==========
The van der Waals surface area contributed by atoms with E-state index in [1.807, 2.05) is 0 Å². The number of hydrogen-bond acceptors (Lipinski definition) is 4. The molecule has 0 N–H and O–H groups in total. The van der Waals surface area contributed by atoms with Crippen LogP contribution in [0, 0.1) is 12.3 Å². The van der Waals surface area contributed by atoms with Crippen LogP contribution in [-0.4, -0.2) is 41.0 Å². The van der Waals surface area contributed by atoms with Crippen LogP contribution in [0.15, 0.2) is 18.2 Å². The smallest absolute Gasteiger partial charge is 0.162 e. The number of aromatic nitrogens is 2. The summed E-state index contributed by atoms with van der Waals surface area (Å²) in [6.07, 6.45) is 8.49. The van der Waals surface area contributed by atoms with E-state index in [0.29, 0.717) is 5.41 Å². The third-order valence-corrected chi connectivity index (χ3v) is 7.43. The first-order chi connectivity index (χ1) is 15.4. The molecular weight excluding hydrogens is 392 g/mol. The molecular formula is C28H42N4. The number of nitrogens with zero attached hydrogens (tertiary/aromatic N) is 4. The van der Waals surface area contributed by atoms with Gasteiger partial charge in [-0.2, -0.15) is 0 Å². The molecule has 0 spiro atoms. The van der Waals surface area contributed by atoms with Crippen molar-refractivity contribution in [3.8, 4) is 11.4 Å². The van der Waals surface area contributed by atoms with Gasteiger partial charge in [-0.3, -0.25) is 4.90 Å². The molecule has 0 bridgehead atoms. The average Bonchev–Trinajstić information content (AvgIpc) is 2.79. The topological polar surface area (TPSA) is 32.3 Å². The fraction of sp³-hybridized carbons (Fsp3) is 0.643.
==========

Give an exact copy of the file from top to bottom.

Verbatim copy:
The van der Waals surface area contributed by atoms with E-state index in [1.807, 2.05) is 0 Å². The number of hydrogen-bond acceptors (Lipinski definition) is 4. The molecule has 0 N–H and O–H groups in total. The van der Waals surface area contributed by atoms with Crippen LogP contribution in [0, 0.1) is 12.3 Å². The van der Waals surface area contributed by atoms with Crippen LogP contribution in [-0.4, -0.2) is 41.0 Å². The van der Waals surface area contributed by atoms with Crippen LogP contribution in [0.15, 0.2) is 18.2 Å². The smallest absolute Gasteiger partial charge is 0.162 e. The number of aromatic nitrogens is 2. The summed E-state index contributed by atoms with van der Waals surface area (Å²) in [6.07, 6.45) is 8.49. The van der Waals surface area contributed by atoms with E-state index in [0.29, 0.717) is 5.41 Å². The third-order valence-corrected chi connectivity index (χ3v) is 7.43. The first-order chi connectivity index (χ1) is 15.4. The molecular weight excluding hydrogens is 392 g/mol. The molecular formula is C28H42N4. The number of nitrogens with zero attached hydrogens (tertiary/aromatic N) is 4. The van der Waals surface area contributed by atoms with Gasteiger partial charge in [-0.2, -0.15) is 0 Å². The molecule has 0 spiro atoms. The van der Waals surface area contributed by atoms with Crippen molar-refractivity contribution in [3.8, 4) is 11.4 Å². The van der Waals surface area contributed by atoms with Gasteiger partial charge in [-0.3, -0.25) is 4.90 Å². The molecule has 0 bridgehead atoms. The average Bonchev–Trinajstić information content (AvgIpc) is 2.79. The topological polar surface area (TPSA) is 32.3 Å². The fraction of sp³-hybridized carbons (Fsp3) is 0.643.